IAG June 2015 - page 4

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IPbaccarat’sshareofMacau’sgrossgaming revenuehit apeakof 74% in the thirdquarter
of 2011, but has declined steadily since then.
Last month, it accounted for 58% of reported revenue. However, owing to the move by
casinos to reclassify a good chunk of their premium-mass business as VIP following the
total smokingbanonallMacaumain-floorgamingareas inOctober, a trueradjustedestimateofVIP’s
current share of total revenue is around 50%. If the trend continues, as it seems likely to, themass
marketwill outweigh theVIP segment inamatter ofmonths—possibly even thismonth—something
that just three years ago seemedunlikely tohappen this sideof 2020or even 2030.
Slot machine revenue inMay accounted for just 5% of Macau’s gross gaming revenue, a far cry
from the respective sharesof 67% and 53% it held acrossNevada andon theLasVegasStrip inApril,
themost recent month for which data is available. Most observers don’t believe that machines will
account for a significant proportionofMacau’s gaming revenue any time soon. That consensus view
is also likely tobeprovenwrongby the rapid evolutionof themarket.
Slots inMacau used to be known as “hungry tigers,” a pejorative suggesting at best fear and at
worst distrust. That’s probably because during Stanley Ho’s 40-year casino monopoly that officially
ended in 2002, slot machines were merely a device for wringing any remaining change out of table
playerson thewayoutof thecasino. The return toplayer (RTP)washorribly low (estimatedat60%), the
machineswereoldanduninvitingand their reputationamong consumerswas correspondinglypoor.
Macau’s current slot offering bears no comparison to the gloomy, wall-mounted, electro-
mechanical monsters from yesteryear. The major slot suppliers from Australia, the United States,
EuropeandAsiahavebrought toMacau thevery latest electronic ‘mousetraps’withall kindsof bonus
features and storylines to hold players’ attention. And thanks to the competition between Macau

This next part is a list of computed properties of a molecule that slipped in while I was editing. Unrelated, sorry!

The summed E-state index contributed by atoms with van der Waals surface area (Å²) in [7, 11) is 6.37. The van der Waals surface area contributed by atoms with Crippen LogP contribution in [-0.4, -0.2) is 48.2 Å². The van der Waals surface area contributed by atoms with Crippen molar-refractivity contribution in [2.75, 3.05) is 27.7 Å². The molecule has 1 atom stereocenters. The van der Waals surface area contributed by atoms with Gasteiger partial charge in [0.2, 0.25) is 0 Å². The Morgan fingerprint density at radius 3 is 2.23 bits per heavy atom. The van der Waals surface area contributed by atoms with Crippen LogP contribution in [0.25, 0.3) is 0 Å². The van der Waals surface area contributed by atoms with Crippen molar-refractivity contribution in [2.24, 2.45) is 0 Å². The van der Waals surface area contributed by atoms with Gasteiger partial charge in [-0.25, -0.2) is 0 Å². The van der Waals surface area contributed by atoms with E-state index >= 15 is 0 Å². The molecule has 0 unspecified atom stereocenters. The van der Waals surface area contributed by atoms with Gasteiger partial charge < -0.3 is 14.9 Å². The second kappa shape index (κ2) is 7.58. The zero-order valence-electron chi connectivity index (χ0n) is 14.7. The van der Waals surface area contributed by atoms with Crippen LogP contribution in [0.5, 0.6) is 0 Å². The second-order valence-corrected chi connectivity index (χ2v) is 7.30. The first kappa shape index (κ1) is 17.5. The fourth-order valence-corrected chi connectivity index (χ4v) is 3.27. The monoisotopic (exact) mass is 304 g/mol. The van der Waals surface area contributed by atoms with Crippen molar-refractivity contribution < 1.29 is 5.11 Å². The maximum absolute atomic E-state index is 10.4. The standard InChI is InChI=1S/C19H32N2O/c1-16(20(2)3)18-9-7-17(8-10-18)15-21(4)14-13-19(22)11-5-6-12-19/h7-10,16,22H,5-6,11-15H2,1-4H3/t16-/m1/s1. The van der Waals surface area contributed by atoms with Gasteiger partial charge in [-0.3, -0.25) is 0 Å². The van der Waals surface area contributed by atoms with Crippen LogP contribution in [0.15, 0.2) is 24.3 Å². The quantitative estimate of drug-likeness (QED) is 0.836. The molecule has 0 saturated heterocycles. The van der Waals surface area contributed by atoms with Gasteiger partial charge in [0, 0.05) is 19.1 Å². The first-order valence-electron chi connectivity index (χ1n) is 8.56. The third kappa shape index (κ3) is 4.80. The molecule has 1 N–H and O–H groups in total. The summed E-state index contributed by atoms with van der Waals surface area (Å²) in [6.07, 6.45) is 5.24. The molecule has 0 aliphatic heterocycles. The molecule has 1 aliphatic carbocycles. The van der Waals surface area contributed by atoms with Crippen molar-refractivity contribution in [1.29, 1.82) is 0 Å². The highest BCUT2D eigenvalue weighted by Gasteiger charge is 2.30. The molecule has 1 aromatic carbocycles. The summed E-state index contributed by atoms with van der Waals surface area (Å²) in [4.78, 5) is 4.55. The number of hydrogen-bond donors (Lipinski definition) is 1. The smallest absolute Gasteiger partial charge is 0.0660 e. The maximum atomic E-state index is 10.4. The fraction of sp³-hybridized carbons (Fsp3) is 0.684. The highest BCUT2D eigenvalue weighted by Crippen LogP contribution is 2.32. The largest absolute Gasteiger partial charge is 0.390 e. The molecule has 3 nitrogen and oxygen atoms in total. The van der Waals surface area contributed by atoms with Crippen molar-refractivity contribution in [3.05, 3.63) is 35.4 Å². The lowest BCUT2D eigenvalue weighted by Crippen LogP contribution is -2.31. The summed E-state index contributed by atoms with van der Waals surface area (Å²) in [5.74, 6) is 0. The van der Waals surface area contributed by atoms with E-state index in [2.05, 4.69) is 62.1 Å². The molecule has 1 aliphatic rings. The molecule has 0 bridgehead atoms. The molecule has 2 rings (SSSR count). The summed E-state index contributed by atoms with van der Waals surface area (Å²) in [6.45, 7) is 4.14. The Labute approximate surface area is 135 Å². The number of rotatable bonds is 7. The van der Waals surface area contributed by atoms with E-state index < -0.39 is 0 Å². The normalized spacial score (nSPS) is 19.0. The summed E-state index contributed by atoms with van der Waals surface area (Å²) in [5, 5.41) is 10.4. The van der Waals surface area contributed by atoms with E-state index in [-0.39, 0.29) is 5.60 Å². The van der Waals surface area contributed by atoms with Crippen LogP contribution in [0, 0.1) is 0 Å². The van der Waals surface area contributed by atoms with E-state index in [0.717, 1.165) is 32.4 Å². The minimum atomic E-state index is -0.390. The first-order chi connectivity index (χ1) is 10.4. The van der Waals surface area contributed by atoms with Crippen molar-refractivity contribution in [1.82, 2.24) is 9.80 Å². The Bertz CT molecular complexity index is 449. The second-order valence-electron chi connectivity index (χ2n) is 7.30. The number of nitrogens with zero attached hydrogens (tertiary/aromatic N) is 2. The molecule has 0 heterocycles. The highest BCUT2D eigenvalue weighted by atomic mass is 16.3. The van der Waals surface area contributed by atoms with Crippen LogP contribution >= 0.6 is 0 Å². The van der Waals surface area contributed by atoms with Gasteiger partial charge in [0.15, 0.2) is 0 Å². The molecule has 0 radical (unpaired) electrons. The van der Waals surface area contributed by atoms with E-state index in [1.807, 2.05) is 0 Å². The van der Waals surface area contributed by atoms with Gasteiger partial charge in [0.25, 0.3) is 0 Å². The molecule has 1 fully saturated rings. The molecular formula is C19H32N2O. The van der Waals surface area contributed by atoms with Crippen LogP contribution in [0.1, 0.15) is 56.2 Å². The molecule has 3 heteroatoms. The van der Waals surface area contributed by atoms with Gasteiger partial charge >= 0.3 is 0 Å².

casinooperators, thosemousetrapshavebeenmarketedmuchmore effectively bothovertly—via the
offering of major jackpots and carded play—and covertly, through dramatic improvements in RTP.
Although there is not yet amandated jurisdictional minimum RTP in themanner of Singapore, it’s
generally accepted that inMacaunomachines offer lower than 85%RTP.
Clearly, electronic gaming still has a long way to grow inMacau. At the end of Q1 2015, there
were 12,688 slotmachines inoperation across the city, the only part of Chinawhere non-VLT gaming
machines can be offered legally to players. By comparison, there are some 200,000 slots across
Australia, and around 100,000 in the state of New South Wales alone—meaning the replacement
cycleofNSW is equivalent toMacau’s entire existing slot inventory.
Conditionsare ripe for anexplosion inMacau’sEGM capacity. Inparticular, the local government’s
capon themarket-widenumber of gaming tablesmeans that the stringof newmegaresorts scheduled
to open on Cotai over the next two years will have to fill the spaces previously allotted for tables with
electronicgamingmachines. The tippingpoint isnigh, but hasn’t yet occurred.GalaxyMacau’sPhase2
opened lastmonthwith fewer than400EGMs, although theproperty’snewgamingareascouldhandle
closer to 3,000, and that’swhere thecountwill probably soonexpand to. IfCotai’sotherupcomingnew
resorts follow suit,Macau’sEGM capacity couldmore thandoubleover thenext coupleof years.
The city’s slot machines earned US$363 million in the first quarter, while its dealer-assisted
electronic gamingmachine terminals took in an additional $67million. Average daily win per device
last quarter equated to a very respectable $320. Although the average daily win per device is likely to
decline slightly as capacity increases, overall revenue could still almost double by the end of 2017,
while table revenue continues to stagnate.
Until recently, soaringgrowthof the live tablemarket ingeneral and theVIP segment inparticular
made it commercially impossible for operators to ignore that consumer demand. But the tables have
nowquite literally turned.EGMswill becomemoreprominentacrossMacau’s futurecasinofloorsand
adequatemarketing resourceswill be allocated tonurturing their growth, feeding further expansion.
TheEGMoffer toAsianplayerswill alsodramatically improve, asevidencedby the richassortment
of new releases from theworld’s leadingmanufacturersdeveloped specifically for the region’splayers
on display at lastmonth’sG2EAsia expo at The VenetianMacao. The product ismore enticing than
ever, including electronic table gameswith side bets andother features that arguablymake the ETGs
more attractive than the traditional live-table versions.
It’s early days yet, but if the rapidly evolving tastes of China’s fast-growingmiddle class is any
guide, expect EGMs to soonbecome a force tobe reckonedwithunderMacau’s “newnormal.”
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